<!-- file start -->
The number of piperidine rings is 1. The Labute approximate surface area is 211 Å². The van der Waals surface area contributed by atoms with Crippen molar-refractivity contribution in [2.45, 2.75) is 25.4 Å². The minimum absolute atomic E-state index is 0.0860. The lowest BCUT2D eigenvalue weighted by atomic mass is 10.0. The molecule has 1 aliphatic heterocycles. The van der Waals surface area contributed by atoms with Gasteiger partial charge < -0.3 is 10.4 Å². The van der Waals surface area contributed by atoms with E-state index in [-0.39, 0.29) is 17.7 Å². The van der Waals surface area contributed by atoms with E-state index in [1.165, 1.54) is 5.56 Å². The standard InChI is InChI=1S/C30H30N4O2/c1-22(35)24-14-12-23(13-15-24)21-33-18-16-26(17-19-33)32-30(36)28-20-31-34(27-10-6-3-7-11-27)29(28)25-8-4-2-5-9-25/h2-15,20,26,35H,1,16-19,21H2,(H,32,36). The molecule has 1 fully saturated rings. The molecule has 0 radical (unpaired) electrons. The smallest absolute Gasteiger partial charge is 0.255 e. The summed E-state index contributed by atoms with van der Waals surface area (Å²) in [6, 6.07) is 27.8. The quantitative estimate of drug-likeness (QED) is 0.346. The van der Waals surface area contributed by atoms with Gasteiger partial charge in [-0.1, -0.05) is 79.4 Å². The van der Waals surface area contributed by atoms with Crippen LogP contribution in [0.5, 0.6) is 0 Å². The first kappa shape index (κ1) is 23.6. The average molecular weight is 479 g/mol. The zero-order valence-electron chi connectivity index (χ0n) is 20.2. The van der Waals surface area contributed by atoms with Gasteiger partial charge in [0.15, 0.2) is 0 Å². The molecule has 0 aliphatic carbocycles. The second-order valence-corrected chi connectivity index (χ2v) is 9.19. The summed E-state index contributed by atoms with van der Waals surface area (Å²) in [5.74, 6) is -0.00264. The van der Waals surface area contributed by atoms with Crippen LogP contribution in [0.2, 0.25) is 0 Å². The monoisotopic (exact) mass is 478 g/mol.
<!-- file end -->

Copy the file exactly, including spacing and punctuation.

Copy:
The number of piperidine rings is 1. The Labute approximate surface area is 211 Å². The van der Waals surface area contributed by atoms with Crippen molar-refractivity contribution in [2.45, 2.75) is 25.4 Å². The minimum absolute atomic E-state index is 0.0860. The lowest BCUT2D eigenvalue weighted by atomic mass is 10.0. The molecule has 1 aliphatic heterocycles. The van der Waals surface area contributed by atoms with Gasteiger partial charge < -0.3 is 10.4 Å². The van der Waals surface area contributed by atoms with E-state index in [-0.39, 0.29) is 17.7 Å². The van der Waals surface area contributed by atoms with E-state index in [1.165, 1.54) is 5.56 Å². The standard InChI is InChI=1S/C30H30N4O2/c1-22(35)24-14-12-23(13-15-24)21-33-18-16-26(17-19-33)32-30(36)28-20-31-34(27-10-6-3-7-11-27)29(28)25-8-4-2-5-9-25/h2-15,20,26,35H,1,16-19,21H2,(H,32,36). The molecule has 1 fully saturated rings. The molecule has 0 radical (unpaired) electrons. The smallest absolute Gasteiger partial charge is 0.255 e. The summed E-state index contributed by atoms with van der Waals surface area (Å²) in [6, 6.07) is 27.8. The quantitative estimate of drug-likeness (QED) is 0.346. The van der Waals surface area contributed by atoms with Gasteiger partial charge in [-0.1, -0.05) is 79.4 Å². The van der Waals surface area contributed by atoms with Crippen LogP contribution in [0.5, 0.6) is 0 Å². The first kappa shape index (κ1) is 23.6. The average molecular weight is 479 g/mol. The zero-order valence-electron chi connectivity index (χ0n) is 20.2. The van der Waals surface area contributed by atoms with Gasteiger partial charge in [0.15, 0.2) is 0 Å². The molecule has 0 aliphatic carbocycles. The second-order valence-corrected chi connectivity index (χ2v) is 9.19. The summed E-state index contributed by atoms with van der Waals surface area (Å²) in [5.74, 6) is -0.00264. The van der Waals surface area contributed by atoms with Crippen LogP contribution in [0.2, 0.25) is 0 Å². The monoisotopic (exact) mass is 478 g/mol.